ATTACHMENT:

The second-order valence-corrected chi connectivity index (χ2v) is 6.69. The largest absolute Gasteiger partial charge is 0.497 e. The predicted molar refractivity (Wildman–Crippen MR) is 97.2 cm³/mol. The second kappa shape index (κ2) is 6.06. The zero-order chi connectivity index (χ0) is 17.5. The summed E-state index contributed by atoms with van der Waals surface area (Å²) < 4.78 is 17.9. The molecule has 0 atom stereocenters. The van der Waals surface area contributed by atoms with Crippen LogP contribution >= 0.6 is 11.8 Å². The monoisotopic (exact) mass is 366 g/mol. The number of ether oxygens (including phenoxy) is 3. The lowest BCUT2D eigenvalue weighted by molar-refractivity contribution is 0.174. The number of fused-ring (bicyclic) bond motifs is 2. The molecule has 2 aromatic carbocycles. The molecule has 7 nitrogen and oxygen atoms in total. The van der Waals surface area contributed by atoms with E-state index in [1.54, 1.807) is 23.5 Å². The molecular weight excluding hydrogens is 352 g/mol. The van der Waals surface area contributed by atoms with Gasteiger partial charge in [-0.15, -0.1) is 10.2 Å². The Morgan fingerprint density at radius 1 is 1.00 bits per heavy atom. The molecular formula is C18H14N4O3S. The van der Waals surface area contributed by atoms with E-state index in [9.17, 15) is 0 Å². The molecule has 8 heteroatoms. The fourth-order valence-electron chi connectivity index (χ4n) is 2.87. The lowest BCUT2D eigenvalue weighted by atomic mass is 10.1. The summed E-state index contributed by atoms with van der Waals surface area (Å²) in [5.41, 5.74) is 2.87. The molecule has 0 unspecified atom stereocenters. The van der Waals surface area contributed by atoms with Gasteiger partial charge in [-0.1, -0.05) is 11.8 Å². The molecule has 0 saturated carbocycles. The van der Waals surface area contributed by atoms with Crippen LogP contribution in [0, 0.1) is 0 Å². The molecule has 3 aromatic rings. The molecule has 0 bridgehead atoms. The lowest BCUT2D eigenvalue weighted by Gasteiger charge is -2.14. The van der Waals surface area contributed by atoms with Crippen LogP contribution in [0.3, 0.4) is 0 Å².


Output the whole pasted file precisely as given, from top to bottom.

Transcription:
The second-order valence-corrected chi connectivity index (χ2v) is 6.69. The largest absolute Gasteiger partial charge is 0.497 e. The predicted molar refractivity (Wildman–Crippen MR) is 97.2 cm³/mol. The second kappa shape index (κ2) is 6.06. The zero-order chi connectivity index (χ0) is 17.5. The summed E-state index contributed by atoms with van der Waals surface area (Å²) < 4.78 is 17.9. The molecule has 0 atom stereocenters. The van der Waals surface area contributed by atoms with Crippen LogP contribution >= 0.6 is 11.8 Å². The monoisotopic (exact) mass is 366 g/mol. The number of ether oxygens (including phenoxy) is 3. The lowest BCUT2D eigenvalue weighted by molar-refractivity contribution is 0.174. The number of fused-ring (bicyclic) bond motifs is 2. The molecule has 2 aromatic carbocycles. The molecule has 7 nitrogen and oxygen atoms in total. The van der Waals surface area contributed by atoms with E-state index in [1.54, 1.807) is 23.5 Å². The molecular weight excluding hydrogens is 352 g/mol. The van der Waals surface area contributed by atoms with Gasteiger partial charge in [-0.15, -0.1) is 10.2 Å². The Morgan fingerprint density at radius 1 is 1.00 bits per heavy atom. The molecular formula is C18H14N4O3S. The van der Waals surface area contributed by atoms with E-state index in [9.17, 15) is 0 Å². The molecule has 8 heteroatoms. The fourth-order valence-electron chi connectivity index (χ4n) is 2.87. The lowest BCUT2D eigenvalue weighted by atomic mass is 10.1. The summed E-state index contributed by atoms with van der Waals surface area (Å²) in [5.41, 5.74) is 2.87. The molecule has 0 unspecified atom stereocenters. The van der Waals surface area contributed by atoms with Gasteiger partial charge in [-0.1, -0.05) is 11.8 Å². The molecule has 0 saturated carbocycles. The van der Waals surface area contributed by atoms with Crippen LogP contribution in [0, 0.1) is 0 Å². The molecule has 3 aromatic rings. The molecule has 0 bridgehead atoms. The lowest BCUT2D eigenvalue weighted by Gasteiger charge is -2.14. The van der Waals surface area contributed by atoms with Crippen LogP contribution in [0.3, 0.4) is 0 Å².